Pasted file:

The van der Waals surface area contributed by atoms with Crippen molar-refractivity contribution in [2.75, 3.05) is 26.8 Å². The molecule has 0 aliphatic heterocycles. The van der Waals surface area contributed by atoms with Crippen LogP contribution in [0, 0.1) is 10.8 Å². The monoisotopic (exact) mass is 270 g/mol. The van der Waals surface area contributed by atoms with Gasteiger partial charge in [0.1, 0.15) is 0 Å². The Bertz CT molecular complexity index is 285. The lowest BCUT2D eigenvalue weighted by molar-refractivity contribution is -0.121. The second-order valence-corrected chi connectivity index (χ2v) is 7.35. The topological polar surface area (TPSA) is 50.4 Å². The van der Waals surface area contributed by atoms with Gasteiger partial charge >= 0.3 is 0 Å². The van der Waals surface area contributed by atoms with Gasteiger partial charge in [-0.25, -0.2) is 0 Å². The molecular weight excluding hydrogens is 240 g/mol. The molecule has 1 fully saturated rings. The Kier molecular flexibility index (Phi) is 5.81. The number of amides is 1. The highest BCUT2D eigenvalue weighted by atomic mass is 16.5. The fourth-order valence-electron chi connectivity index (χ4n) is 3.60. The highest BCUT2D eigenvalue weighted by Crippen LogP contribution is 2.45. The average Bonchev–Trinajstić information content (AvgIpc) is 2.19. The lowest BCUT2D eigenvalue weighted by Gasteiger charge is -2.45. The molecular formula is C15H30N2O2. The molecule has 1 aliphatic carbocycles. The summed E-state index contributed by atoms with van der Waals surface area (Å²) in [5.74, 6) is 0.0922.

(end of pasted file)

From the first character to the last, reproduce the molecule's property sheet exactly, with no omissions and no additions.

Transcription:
The van der Waals surface area contributed by atoms with Crippen molar-refractivity contribution in [2.75, 3.05) is 26.8 Å². The molecule has 0 aliphatic heterocycles. The van der Waals surface area contributed by atoms with Crippen LogP contribution in [0, 0.1) is 10.8 Å². The monoisotopic (exact) mass is 270 g/mol. The van der Waals surface area contributed by atoms with Gasteiger partial charge in [0.1, 0.15) is 0 Å². The Bertz CT molecular complexity index is 285. The lowest BCUT2D eigenvalue weighted by molar-refractivity contribution is -0.121. The second-order valence-corrected chi connectivity index (χ2v) is 7.35. The topological polar surface area (TPSA) is 50.4 Å². The van der Waals surface area contributed by atoms with Gasteiger partial charge >= 0.3 is 0 Å². The van der Waals surface area contributed by atoms with Gasteiger partial charge in [-0.25, -0.2) is 0 Å². The molecular weight excluding hydrogens is 240 g/mol. The molecule has 1 fully saturated rings. The Kier molecular flexibility index (Phi) is 5.81. The number of amides is 1. The highest BCUT2D eigenvalue weighted by atomic mass is 16.5. The fourth-order valence-electron chi connectivity index (χ4n) is 3.60. The highest BCUT2D eigenvalue weighted by Crippen LogP contribution is 2.45. The average Bonchev–Trinajstić information content (AvgIpc) is 2.19. The lowest BCUT2D eigenvalue weighted by Gasteiger charge is -2.45. The molecular formula is C15H30N2O2. The molecule has 1 aliphatic carbocycles. The summed E-state index contributed by atoms with van der Waals surface area (Å²) in [5.74, 6) is 0.0922.